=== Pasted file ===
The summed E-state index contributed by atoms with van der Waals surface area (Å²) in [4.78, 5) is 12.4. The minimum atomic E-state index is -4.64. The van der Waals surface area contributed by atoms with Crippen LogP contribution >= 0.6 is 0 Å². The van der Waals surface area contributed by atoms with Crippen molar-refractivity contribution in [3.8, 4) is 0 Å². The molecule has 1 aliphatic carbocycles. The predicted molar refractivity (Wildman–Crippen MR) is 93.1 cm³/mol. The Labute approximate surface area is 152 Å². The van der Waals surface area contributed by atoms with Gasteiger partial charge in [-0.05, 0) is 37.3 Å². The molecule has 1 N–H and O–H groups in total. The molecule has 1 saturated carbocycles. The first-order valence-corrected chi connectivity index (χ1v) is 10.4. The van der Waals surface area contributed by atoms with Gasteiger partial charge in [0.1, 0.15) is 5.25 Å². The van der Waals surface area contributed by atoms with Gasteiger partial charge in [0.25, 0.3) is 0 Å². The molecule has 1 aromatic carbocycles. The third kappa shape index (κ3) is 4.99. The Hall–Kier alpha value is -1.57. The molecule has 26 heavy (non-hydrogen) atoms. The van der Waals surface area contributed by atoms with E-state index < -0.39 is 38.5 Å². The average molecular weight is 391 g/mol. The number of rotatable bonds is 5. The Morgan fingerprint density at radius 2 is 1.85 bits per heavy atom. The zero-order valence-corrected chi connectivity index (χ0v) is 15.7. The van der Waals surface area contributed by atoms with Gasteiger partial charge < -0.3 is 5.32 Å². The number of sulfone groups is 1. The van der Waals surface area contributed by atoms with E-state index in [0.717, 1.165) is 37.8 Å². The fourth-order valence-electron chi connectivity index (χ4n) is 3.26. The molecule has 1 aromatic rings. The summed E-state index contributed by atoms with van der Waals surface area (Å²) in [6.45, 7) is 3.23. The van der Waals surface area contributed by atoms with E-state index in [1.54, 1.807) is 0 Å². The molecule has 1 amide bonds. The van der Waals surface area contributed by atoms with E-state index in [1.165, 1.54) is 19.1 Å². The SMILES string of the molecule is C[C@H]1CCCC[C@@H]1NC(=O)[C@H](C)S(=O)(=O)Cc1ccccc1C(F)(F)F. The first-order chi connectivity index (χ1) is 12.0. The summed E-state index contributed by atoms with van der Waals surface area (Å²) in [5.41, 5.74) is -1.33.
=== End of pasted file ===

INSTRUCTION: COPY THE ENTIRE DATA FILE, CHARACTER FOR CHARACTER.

The summed E-state index contributed by atoms with van der Waals surface area (Å²) in [4.78, 5) is 12.4. The minimum atomic E-state index is -4.64. The van der Waals surface area contributed by atoms with Crippen LogP contribution >= 0.6 is 0 Å². The van der Waals surface area contributed by atoms with Crippen molar-refractivity contribution in [3.8, 4) is 0 Å². The molecule has 1 aliphatic carbocycles. The predicted molar refractivity (Wildman–Crippen MR) is 93.1 cm³/mol. The Labute approximate surface area is 152 Å². The van der Waals surface area contributed by atoms with Gasteiger partial charge in [-0.05, 0) is 37.3 Å². The molecule has 1 N–H and O–H groups in total. The molecule has 1 saturated carbocycles. The first-order valence-corrected chi connectivity index (χ1v) is 10.4. The van der Waals surface area contributed by atoms with Gasteiger partial charge in [0.1, 0.15) is 5.25 Å². The van der Waals surface area contributed by atoms with Gasteiger partial charge in [0.25, 0.3) is 0 Å². The molecule has 1 aromatic carbocycles. The third kappa shape index (κ3) is 4.99. The Hall–Kier alpha value is -1.57. The molecule has 26 heavy (non-hydrogen) atoms. The van der Waals surface area contributed by atoms with E-state index < -0.39 is 38.5 Å². The average molecular weight is 391 g/mol. The number of rotatable bonds is 5. The Morgan fingerprint density at radius 2 is 1.85 bits per heavy atom. The zero-order valence-corrected chi connectivity index (χ0v) is 15.7. The van der Waals surface area contributed by atoms with Gasteiger partial charge < -0.3 is 5.32 Å². The number of sulfone groups is 1. The van der Waals surface area contributed by atoms with E-state index in [0.717, 1.165) is 37.8 Å². The fourth-order valence-electron chi connectivity index (χ4n) is 3.26. The molecule has 1 aromatic rings. The summed E-state index contributed by atoms with van der Waals surface area (Å²) in [6.45, 7) is 3.23. The van der Waals surface area contributed by atoms with E-state index in [1.54, 1.807) is 0 Å². The molecule has 1 amide bonds. The van der Waals surface area contributed by atoms with E-state index in [1.165, 1.54) is 19.1 Å². The SMILES string of the molecule is C[C@H]1CCCC[C@@H]1NC(=O)[C@H](C)S(=O)(=O)Cc1ccccc1C(F)(F)F. The first-order chi connectivity index (χ1) is 12.0. The summed E-state index contributed by atoms with van der Waals surface area (Å²) in [5.41, 5.74) is -1.33.